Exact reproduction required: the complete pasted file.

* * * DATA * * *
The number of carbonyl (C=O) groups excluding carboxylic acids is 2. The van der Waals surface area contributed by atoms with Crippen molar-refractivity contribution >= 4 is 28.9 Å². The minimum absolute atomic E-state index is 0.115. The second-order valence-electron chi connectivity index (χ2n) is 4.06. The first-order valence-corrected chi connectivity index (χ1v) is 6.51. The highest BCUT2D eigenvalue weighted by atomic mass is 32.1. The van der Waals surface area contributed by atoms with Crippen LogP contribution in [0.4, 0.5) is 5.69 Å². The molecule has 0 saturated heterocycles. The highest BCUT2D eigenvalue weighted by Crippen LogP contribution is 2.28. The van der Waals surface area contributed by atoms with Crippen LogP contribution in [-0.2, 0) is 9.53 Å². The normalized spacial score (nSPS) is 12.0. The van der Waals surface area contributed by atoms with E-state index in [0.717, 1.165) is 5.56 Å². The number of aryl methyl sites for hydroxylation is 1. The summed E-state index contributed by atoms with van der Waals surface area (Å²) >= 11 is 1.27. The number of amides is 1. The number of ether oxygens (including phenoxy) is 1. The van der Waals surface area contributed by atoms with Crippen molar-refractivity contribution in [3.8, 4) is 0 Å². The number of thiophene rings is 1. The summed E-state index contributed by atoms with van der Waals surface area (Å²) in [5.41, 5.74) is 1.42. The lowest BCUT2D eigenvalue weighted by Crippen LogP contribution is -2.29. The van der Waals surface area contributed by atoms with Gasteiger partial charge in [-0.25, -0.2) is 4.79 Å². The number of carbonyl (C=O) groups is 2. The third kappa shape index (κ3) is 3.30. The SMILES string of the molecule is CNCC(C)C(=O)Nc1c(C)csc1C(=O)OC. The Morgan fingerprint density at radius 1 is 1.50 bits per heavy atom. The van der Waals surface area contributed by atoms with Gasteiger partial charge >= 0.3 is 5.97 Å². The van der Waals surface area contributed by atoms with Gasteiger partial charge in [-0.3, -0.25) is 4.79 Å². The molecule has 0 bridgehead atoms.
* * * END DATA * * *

The number of carbonyl (C=O) groups excluding carboxylic acids is 2. The van der Waals surface area contributed by atoms with Crippen molar-refractivity contribution >= 4 is 28.9 Å². The minimum absolute atomic E-state index is 0.115. The second-order valence-electron chi connectivity index (χ2n) is 4.06. The first-order valence-corrected chi connectivity index (χ1v) is 6.51. The highest BCUT2D eigenvalue weighted by atomic mass is 32.1. The van der Waals surface area contributed by atoms with Crippen LogP contribution in [0.4, 0.5) is 5.69 Å². The molecule has 0 saturated heterocycles. The highest BCUT2D eigenvalue weighted by Crippen LogP contribution is 2.28. The van der Waals surface area contributed by atoms with Crippen LogP contribution in [-0.2, 0) is 9.53 Å². The normalized spacial score (nSPS) is 12.0. The van der Waals surface area contributed by atoms with E-state index in [0.717, 1.165) is 5.56 Å². The number of aryl methyl sites for hydroxylation is 1. The summed E-state index contributed by atoms with van der Waals surface area (Å²) >= 11 is 1.27. The number of amides is 1. The number of ether oxygens (including phenoxy) is 1. The van der Waals surface area contributed by atoms with Crippen molar-refractivity contribution in [3.8, 4) is 0 Å². The number of thiophene rings is 1. The summed E-state index contributed by atoms with van der Waals surface area (Å²) in [5.41, 5.74) is 1.42. The lowest BCUT2D eigenvalue weighted by Crippen LogP contribution is -2.29. The van der Waals surface area contributed by atoms with Gasteiger partial charge in [-0.25, -0.2) is 4.79 Å². The number of carbonyl (C=O) groups is 2. The third kappa shape index (κ3) is 3.30. The SMILES string of the molecule is CNCC(C)C(=O)Nc1c(C)csc1C(=O)OC. The Morgan fingerprint density at radius 1 is 1.50 bits per heavy atom. The van der Waals surface area contributed by atoms with Gasteiger partial charge >= 0.3 is 5.97 Å². The van der Waals surface area contributed by atoms with Gasteiger partial charge in [-0.3, -0.25) is 4.79 Å². The molecule has 0 bridgehead atoms.